Fun With Numbers: The Big Range of Big Underestimates in Oricon Weekly Manga Totals

One thing I can’t say enough is that data should be interpreted with a healthy amount of caution and second-guessing. This is especially true for manga charts, when a combination of ridiculously high weekly thresholds and the desire to have fast data on the effects of currently-airing anime can lead to some very incomplete and erroneous interpretations of the facts.

I’ve already done a few case studies on how Oricon and publisher claims can differ for series where the publisher boasted of some particular print total (usually in an insert on a volume of the series or a magazine). Those cases are enlightening, but not necessarily general, since there’s a heavy element of volunteer bias involved in which series get their totals reported. Recently, though, I found a fairly large list of distributor claims of print volume totals (via Shuppan Shiyou, see post #99 here), which contains latest-volume printing data for over 100 series published in 2013. It still isn’t totally general, but is at least a tad more representative of manga at large. In order to get a better idea of how much Oricon underestimates the “average” series, I took the weekly-charts total for a volume and compared it with the given print total for the same volume. The results of this comparison (which can be found here) highlight some large and inconsistent discrepancies between the Oricon figures and the official publisher totals.

Notes on the data:

-The post states that the data only goes until September 2013, but the given data includes second-printing info on volumes released after that, so I assume it goes until the end of the year.

-If a volume never charted, I assumed it was close to the threshold that week and assigned it a correction factor of 20% (i.e. assuming Oricon would have gotten about 20% of the print total if the thresholds had been lower). This is probably being generous.

-The initial sample contained 108 total series. I excluded Shirokuma Cafe, Tonketsu, and Kakukaku Shikajika due to inconsistencies in the volume numbering and/or lack of available data. The final sample contained 105 series.

-Ao Haru Ride and Skip Beat both put up Oricon totals in excess of their respective publisher print claims, which is a little weird.

____

First up, there are a substantial number of volumes which got 100,000+ print runs but never made the Oricon charts. Some of those are long-runners (Golgo 13, Shizuka Naru Don, Oishinbo) with presumably older, more casual fans. There was one series though, which was only 8 volumes long at the time: Obata Fumio’s Shimauma. This series only ever charted once, when its fifth volume made the charts with less than 15,000 copies in its first week, but has a print total in excess of 1 million copies. That’s damn near Yuruyuri territory, and it didn’t even have an anime adaptation to explain away the long tail. All in all, 15 volumes in the sample never made the Oricon charts.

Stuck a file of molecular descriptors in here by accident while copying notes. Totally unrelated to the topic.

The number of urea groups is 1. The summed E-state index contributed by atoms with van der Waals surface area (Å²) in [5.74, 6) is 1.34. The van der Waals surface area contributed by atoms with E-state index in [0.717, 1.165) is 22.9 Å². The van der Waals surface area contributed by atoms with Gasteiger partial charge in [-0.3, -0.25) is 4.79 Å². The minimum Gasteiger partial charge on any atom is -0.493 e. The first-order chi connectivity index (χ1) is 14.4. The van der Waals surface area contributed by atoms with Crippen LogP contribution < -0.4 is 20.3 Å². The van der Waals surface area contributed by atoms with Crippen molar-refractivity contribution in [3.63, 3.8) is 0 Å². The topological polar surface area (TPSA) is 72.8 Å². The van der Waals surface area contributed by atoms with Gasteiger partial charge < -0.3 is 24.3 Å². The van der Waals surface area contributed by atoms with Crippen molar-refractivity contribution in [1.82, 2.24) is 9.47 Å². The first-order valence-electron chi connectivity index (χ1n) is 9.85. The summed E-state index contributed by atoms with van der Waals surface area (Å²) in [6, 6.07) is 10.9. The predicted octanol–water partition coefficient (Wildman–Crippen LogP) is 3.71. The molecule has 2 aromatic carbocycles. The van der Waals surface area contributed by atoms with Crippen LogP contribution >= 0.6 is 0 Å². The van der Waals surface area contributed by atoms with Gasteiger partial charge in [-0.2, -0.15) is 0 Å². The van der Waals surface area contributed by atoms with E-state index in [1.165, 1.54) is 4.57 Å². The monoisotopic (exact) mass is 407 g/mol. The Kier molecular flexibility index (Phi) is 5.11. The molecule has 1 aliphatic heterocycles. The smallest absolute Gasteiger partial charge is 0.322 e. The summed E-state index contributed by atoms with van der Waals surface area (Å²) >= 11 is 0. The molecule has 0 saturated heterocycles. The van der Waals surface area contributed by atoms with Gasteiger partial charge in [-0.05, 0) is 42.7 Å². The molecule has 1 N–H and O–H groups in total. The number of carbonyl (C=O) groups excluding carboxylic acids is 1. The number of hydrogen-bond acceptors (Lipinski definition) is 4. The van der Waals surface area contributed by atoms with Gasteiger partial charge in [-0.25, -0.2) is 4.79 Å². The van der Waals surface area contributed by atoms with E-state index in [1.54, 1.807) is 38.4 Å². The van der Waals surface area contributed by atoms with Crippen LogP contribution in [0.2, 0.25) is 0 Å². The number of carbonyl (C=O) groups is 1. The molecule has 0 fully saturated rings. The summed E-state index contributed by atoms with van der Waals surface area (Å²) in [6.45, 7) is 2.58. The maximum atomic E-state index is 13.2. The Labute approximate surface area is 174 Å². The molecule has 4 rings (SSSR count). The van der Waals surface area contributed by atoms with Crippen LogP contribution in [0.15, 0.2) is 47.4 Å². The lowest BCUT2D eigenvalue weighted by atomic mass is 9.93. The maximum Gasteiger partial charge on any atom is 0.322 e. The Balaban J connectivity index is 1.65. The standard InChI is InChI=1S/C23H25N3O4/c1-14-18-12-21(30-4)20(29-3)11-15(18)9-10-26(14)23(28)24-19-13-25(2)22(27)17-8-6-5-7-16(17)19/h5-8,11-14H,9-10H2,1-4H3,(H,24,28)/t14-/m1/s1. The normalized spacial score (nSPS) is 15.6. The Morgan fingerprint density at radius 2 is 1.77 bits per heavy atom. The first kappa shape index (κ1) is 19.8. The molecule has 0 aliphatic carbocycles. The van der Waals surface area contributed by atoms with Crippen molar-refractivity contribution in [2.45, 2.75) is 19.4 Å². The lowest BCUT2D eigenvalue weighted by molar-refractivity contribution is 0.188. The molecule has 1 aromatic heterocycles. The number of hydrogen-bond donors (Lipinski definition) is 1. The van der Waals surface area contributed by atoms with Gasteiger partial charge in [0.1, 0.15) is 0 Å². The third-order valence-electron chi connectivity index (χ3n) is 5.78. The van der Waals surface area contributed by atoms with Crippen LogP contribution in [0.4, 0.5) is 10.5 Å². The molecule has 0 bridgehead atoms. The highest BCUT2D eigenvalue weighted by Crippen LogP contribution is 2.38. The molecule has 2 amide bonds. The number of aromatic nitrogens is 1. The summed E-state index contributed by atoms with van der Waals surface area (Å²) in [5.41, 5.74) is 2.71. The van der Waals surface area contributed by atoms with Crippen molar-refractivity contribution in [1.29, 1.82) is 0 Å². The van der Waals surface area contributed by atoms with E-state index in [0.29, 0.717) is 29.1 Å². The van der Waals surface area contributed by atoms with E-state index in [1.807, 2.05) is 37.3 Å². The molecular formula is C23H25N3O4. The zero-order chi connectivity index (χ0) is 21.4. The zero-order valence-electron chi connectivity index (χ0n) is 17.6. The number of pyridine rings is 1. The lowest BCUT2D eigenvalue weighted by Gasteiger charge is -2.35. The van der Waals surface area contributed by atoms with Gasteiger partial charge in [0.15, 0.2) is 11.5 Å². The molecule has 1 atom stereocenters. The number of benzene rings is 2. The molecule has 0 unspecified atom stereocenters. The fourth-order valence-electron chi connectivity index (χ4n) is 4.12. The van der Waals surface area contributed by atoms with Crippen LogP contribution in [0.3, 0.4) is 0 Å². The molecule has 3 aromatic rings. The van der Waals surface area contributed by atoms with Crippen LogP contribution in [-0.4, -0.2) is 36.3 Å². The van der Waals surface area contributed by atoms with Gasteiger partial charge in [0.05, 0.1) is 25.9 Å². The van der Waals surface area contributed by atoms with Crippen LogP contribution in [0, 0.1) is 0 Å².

Speaking of long-runners with potentially more casual fans, it’s interesting to note that Hajime no Ippo v105 (380,000 copies) got a larger print run than both Ahiru no Sora v38 (370,000 copies) and Ace of the Diamond v39 (340,000 copies), even though the latter two both beat it on the Oricon charts by 100k copies. Similarly, Mix v3 got more copies (660,000) than Magi v19 (640,000), despite the latter out-Oriconing the former by nearly 200k. Vagabond (900,000 copies) only sold 43% of its print run above the Oricon thresholds, seemingly underperforming a whole lot of series it was downright outclassing.

On average, the Oricon weekly chart total of a volume seemed to correspond to about 61% of its print total. But the spread of that underestimation is ±23%, which is pretty huge. This happens for a number of reasons. A series might have a really long tail, or take off on its second or third volume and end up getting a lot of reprintings that take time to fully sell. There *are* some general patterns in the data: the least-underestimated seem to be series with a larger percentage of female fans, long-runners tend to be underestimated because their fans are more casual and don’t buy right away, and series with bigger print runs (and thus longer on-chart tails) tend to be less underestimated.

The real issue here is that there’s no consistent way to predict which series will be severely versus slightly underestimated. There exist outliers and counterexamples for each of the above trends: Kuragehime is a female-oriented work that’s underestimated beyond the sample average, Kingdom is a 30+ volume series which is very slightly underestimated, and Vagabond is heavily underestimated despite a 900k print run.

Many of these deviations seem to be explicable via the people that make up the fanbases of individual manga, so Oricon should still be a serviceable tool for comparing volumes of the same series. Comparing the performances of different series using Oricon weekly charts seems like riskier business, though; there’s a real chance that anything less than a factor-of-2 difference is due to the buying habits of their respective fans, rather than a difference in the actual amount of money they make their publisher.

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2 thoughts on “Fun With Numbers: The Big Range of Big Underestimates in Oricon Weekly Manga Totals

  1. Pingback: Fun With Numbers: Precedent for Long Tails in US Anime Sales Totals | Animetics

  2. Pingback: ICYMI: Highlight Posts of 2014 | Animetics

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